"Already the portents are very visible. While in London, I attended a number of those speech-making dinner clubs--you know what sort of thing they are. Boston itself is somewhat given that way--great clearing-houses for useless ideas. Well, believe me or not, as you choose, on those occasions I heard a most prodigious amount of well-nigh inconceivable 'rot'--no other word describes it,--there emitted. Progressiveism--gone mad, we in the United States would consider it; they call it Radicalism. To my thought it was twaddle. And it wasn't the talking of it bothered me, it was the applause the speakers got! They might have been uttering revelations of unadulterated truth to a waiting world, and their reception could have been no warmer as it was they were, in very forcible-feeble fashion, just glibly maundering.
"Much the same thing is in vogue at Oxford. There, too, you will find lots of silly boys with more radical notions than they--thank Heaven!--"have thoughts to put them in, imagination to give them shape, or time to act them in.' And they are no Hamlets either! For instance, while I was lecturing, a strike of street-car men was going on. I do not doubt the striking employees had their 'grievances' and sufficient cause for self-assertion; it was, however, no affair of the undergraduate world. Yet a contingent of those half-baked boys must needs side with the strikers, making stump speeches about the rights of man, and joining generally in the hullabaloo. They were unfledged Radicals. In more archaic times they would very deservedly have been horsed and birched. 'Untruss, young sir!'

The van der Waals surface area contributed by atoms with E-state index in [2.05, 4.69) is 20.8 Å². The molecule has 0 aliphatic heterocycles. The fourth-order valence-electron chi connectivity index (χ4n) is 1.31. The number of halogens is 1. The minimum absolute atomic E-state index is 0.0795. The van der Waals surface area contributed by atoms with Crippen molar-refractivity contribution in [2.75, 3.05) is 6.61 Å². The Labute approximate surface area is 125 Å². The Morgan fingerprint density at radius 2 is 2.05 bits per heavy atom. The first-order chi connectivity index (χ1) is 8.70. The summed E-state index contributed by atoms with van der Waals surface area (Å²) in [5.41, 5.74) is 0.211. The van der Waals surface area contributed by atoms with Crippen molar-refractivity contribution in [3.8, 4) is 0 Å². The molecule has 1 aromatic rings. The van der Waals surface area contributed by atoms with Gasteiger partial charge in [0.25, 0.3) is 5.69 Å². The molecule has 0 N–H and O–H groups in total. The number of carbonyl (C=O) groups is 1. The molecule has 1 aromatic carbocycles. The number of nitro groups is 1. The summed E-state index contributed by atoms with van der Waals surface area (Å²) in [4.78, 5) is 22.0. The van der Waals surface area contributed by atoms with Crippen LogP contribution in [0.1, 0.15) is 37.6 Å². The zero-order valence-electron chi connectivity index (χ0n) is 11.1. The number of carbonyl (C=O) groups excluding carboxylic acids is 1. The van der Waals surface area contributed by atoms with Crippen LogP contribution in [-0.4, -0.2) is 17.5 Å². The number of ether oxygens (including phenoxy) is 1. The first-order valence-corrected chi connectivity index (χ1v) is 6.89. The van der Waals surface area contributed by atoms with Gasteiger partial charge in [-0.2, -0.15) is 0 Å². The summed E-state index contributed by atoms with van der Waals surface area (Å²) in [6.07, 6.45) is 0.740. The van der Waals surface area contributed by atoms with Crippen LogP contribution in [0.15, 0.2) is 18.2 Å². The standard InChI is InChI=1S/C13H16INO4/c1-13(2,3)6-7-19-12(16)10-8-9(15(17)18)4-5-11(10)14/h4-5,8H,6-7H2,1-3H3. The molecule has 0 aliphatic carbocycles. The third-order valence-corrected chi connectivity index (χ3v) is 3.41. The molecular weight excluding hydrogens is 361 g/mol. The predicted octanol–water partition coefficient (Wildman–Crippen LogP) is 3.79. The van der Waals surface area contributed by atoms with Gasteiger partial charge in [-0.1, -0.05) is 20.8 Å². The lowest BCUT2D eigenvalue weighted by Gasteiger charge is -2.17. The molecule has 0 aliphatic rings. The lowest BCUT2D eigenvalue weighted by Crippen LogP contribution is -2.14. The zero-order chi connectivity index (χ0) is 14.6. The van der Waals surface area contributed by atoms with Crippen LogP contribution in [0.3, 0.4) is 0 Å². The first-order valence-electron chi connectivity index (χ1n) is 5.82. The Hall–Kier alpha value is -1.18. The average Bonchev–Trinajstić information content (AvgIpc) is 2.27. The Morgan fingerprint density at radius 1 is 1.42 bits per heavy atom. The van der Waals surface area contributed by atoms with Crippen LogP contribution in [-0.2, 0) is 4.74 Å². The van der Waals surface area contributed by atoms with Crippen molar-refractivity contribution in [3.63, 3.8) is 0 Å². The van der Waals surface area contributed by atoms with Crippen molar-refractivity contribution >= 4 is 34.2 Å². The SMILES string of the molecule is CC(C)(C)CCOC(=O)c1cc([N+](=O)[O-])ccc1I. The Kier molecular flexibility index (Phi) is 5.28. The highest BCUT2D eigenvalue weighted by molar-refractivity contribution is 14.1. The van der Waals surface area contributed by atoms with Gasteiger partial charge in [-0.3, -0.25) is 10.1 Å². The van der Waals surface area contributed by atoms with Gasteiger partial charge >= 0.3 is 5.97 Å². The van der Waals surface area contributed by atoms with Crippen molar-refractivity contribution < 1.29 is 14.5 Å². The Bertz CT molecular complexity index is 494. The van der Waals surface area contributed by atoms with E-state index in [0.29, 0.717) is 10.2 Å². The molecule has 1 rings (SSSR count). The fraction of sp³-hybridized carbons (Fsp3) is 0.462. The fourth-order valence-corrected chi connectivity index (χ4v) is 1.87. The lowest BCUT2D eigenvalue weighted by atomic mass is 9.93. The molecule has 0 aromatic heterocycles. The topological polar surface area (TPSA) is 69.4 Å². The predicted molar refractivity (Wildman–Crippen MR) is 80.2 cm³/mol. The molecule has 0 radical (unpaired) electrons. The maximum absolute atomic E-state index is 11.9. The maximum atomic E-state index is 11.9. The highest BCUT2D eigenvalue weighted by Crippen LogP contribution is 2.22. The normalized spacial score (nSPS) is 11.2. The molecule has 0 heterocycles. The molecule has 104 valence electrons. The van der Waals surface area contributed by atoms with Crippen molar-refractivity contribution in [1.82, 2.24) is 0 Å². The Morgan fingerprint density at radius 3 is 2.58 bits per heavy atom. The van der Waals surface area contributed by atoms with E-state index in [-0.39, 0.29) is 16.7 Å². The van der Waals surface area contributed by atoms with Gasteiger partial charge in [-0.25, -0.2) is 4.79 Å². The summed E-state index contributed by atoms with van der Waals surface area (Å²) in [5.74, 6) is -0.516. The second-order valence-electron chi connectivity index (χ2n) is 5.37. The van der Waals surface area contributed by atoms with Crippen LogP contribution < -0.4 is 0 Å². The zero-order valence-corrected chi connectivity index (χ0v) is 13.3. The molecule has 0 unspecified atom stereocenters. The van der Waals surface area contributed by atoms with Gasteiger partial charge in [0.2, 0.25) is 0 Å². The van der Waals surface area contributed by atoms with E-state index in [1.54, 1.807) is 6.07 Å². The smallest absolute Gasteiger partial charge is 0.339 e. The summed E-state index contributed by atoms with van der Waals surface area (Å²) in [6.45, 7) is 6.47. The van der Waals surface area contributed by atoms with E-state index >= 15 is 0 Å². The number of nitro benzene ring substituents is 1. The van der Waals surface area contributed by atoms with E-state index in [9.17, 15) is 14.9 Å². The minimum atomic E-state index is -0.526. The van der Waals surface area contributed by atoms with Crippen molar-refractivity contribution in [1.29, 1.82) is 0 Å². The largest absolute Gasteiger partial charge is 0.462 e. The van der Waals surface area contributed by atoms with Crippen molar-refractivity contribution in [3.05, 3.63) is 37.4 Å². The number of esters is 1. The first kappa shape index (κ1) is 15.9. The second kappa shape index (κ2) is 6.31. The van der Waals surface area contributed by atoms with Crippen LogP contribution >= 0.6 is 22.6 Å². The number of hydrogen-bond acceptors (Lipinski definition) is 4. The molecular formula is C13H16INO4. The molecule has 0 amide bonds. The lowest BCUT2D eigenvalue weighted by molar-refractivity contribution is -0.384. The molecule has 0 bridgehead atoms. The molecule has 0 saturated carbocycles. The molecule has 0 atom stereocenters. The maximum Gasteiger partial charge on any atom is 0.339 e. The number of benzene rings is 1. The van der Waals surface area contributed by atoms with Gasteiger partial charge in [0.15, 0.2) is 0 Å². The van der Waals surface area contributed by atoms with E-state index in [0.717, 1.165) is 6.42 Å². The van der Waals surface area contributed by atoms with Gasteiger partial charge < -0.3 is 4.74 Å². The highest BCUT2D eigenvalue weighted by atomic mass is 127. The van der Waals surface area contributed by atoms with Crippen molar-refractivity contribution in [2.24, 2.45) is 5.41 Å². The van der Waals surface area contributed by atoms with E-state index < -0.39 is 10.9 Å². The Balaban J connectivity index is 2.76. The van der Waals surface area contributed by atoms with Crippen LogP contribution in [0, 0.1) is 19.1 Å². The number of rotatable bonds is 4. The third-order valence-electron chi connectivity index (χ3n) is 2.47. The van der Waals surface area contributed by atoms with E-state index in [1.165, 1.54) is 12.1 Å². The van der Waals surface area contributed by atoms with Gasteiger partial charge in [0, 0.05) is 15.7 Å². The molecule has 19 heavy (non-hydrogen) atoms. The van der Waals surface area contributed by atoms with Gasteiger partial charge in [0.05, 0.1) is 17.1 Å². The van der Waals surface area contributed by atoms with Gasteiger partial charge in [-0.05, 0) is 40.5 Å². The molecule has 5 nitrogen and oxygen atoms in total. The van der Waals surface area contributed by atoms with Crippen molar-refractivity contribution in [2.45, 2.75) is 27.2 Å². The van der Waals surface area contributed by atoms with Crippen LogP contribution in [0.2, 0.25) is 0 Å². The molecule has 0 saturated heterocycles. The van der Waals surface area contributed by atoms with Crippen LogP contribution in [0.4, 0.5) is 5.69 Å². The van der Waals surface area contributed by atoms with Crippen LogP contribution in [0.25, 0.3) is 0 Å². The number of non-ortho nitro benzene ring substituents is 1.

"Don't for an instant assume that I object to a serious-minded Radicalism. That type of thought may for all I know be specially now needed to cope with the problems today presenting themselves. In England these problems are acute. I venture to say that the unrest is already far deeper-seated in the English proletariat than it is here; and surely America has need of some well-balanced, if Radical, thinking to meet existing conditions. Toward the solution of the problems of today the universities, both of America and of England, will do well to bend their energies. That, however, is a somewhat large topic to be inconsiderably and incidentally entered on. At the present time, and in this connection, I have only to say that the atmospheric environment in Oxford is wholly different from that in constant evidence at Harvard. In the one case it is to a degree still academic and traditional, while in the other case it tends more and more to the useful and up-to-date.